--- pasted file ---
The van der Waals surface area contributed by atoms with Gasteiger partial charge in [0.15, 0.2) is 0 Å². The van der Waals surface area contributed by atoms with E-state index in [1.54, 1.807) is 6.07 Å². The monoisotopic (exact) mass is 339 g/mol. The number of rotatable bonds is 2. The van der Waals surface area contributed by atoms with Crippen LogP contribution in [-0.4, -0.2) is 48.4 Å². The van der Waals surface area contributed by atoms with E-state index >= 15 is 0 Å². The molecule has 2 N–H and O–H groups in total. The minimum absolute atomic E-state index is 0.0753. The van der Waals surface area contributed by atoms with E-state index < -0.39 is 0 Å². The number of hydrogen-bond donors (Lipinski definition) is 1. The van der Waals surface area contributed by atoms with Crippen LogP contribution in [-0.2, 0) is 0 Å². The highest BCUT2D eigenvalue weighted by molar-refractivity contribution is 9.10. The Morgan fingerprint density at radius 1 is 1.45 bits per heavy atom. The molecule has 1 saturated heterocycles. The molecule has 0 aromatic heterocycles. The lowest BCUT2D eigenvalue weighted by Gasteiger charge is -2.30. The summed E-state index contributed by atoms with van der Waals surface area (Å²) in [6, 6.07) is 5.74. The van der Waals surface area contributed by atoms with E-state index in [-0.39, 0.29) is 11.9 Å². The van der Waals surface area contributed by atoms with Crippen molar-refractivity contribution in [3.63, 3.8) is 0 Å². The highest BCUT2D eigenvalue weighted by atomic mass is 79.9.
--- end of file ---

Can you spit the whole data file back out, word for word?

The van der Waals surface area contributed by atoms with Gasteiger partial charge in [0.15, 0.2) is 0 Å². The van der Waals surface area contributed by atoms with E-state index in [1.54, 1.807) is 6.07 Å². The monoisotopic (exact) mass is 339 g/mol. The number of rotatable bonds is 2. The van der Waals surface area contributed by atoms with Crippen LogP contribution in [-0.4, -0.2) is 48.4 Å². The van der Waals surface area contributed by atoms with E-state index >= 15 is 0 Å². The molecule has 2 N–H and O–H groups in total. The minimum absolute atomic E-state index is 0.0753. The van der Waals surface area contributed by atoms with E-state index < -0.39 is 0 Å². The number of hydrogen-bond donors (Lipinski definition) is 1. The van der Waals surface area contributed by atoms with Crippen LogP contribution in [-0.2, 0) is 0 Å². The highest BCUT2D eigenvalue weighted by molar-refractivity contribution is 9.10. The Morgan fingerprint density at radius 1 is 1.45 bits per heavy atom. The molecule has 1 saturated heterocycles. The molecule has 0 aromatic heterocycles. The lowest BCUT2D eigenvalue weighted by Gasteiger charge is -2.30. The summed E-state index contributed by atoms with van der Waals surface area (Å²) in [6, 6.07) is 5.74. The van der Waals surface area contributed by atoms with E-state index in [-0.39, 0.29) is 11.9 Å². The van der Waals surface area contributed by atoms with Crippen molar-refractivity contribution in [3.63, 3.8) is 0 Å². The highest BCUT2D eigenvalue weighted by atomic mass is 79.9.